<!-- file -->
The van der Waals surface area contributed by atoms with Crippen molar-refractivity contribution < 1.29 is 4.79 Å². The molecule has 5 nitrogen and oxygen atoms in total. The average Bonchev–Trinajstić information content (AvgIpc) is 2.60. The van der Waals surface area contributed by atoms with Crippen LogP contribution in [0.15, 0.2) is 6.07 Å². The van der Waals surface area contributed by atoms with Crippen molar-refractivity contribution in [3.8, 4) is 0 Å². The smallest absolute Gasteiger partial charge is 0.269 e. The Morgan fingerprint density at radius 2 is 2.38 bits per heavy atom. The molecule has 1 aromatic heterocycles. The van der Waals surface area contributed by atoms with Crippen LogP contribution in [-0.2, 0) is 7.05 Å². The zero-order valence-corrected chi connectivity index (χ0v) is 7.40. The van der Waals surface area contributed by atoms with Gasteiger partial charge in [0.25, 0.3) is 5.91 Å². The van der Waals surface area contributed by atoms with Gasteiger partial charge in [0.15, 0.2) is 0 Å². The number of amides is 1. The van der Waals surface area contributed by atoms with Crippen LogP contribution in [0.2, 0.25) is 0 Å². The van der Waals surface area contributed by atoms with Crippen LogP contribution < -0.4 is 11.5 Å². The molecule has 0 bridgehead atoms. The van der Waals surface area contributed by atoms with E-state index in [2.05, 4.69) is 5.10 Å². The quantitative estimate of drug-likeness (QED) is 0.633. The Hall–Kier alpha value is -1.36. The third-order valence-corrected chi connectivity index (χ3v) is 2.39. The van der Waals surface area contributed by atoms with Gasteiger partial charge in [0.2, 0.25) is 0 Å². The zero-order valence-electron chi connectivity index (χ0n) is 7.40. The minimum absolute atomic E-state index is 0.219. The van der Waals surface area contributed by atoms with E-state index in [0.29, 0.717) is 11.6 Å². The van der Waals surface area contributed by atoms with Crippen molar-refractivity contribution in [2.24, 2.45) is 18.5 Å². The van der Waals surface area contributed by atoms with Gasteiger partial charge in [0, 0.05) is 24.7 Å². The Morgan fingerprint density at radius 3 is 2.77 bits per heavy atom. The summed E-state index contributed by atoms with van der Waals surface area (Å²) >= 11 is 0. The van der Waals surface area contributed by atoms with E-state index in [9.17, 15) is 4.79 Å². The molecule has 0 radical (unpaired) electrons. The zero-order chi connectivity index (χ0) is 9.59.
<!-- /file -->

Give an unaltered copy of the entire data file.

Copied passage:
The van der Waals surface area contributed by atoms with Crippen molar-refractivity contribution < 1.29 is 4.79 Å². The molecule has 5 nitrogen and oxygen atoms in total. The average Bonchev–Trinajstić information content (AvgIpc) is 2.60. The van der Waals surface area contributed by atoms with Crippen LogP contribution in [0.15, 0.2) is 6.07 Å². The van der Waals surface area contributed by atoms with Crippen molar-refractivity contribution in [3.8, 4) is 0 Å². The smallest absolute Gasteiger partial charge is 0.269 e. The Morgan fingerprint density at radius 2 is 2.38 bits per heavy atom. The molecule has 1 aromatic heterocycles. The van der Waals surface area contributed by atoms with Crippen LogP contribution in [-0.2, 0) is 7.05 Å². The zero-order valence-corrected chi connectivity index (χ0v) is 7.40. The van der Waals surface area contributed by atoms with Gasteiger partial charge in [0.25, 0.3) is 5.91 Å². The van der Waals surface area contributed by atoms with Gasteiger partial charge in [0.15, 0.2) is 0 Å². The number of amides is 1. The van der Waals surface area contributed by atoms with Crippen LogP contribution in [0.2, 0.25) is 0 Å². The van der Waals surface area contributed by atoms with Crippen LogP contribution < -0.4 is 11.5 Å². The molecule has 0 bridgehead atoms. The van der Waals surface area contributed by atoms with E-state index in [2.05, 4.69) is 5.10 Å². The quantitative estimate of drug-likeness (QED) is 0.633. The Hall–Kier alpha value is -1.36. The third-order valence-corrected chi connectivity index (χ3v) is 2.39. The van der Waals surface area contributed by atoms with Gasteiger partial charge in [0.2, 0.25) is 0 Å². The zero-order valence-electron chi connectivity index (χ0n) is 7.40. The minimum absolute atomic E-state index is 0.219. The van der Waals surface area contributed by atoms with E-state index in [0.29, 0.717) is 11.6 Å². The van der Waals surface area contributed by atoms with Crippen molar-refractivity contribution in [2.24, 2.45) is 18.5 Å². The van der Waals surface area contributed by atoms with Gasteiger partial charge in [0, 0.05) is 24.7 Å². The Morgan fingerprint density at radius 3 is 2.77 bits per heavy atom. The summed E-state index contributed by atoms with van der Waals surface area (Å²) >= 11 is 0. The van der Waals surface area contributed by atoms with E-state index in [9.17, 15) is 4.79 Å². The molecule has 0 radical (unpaired) electrons. The zero-order chi connectivity index (χ0) is 9.59.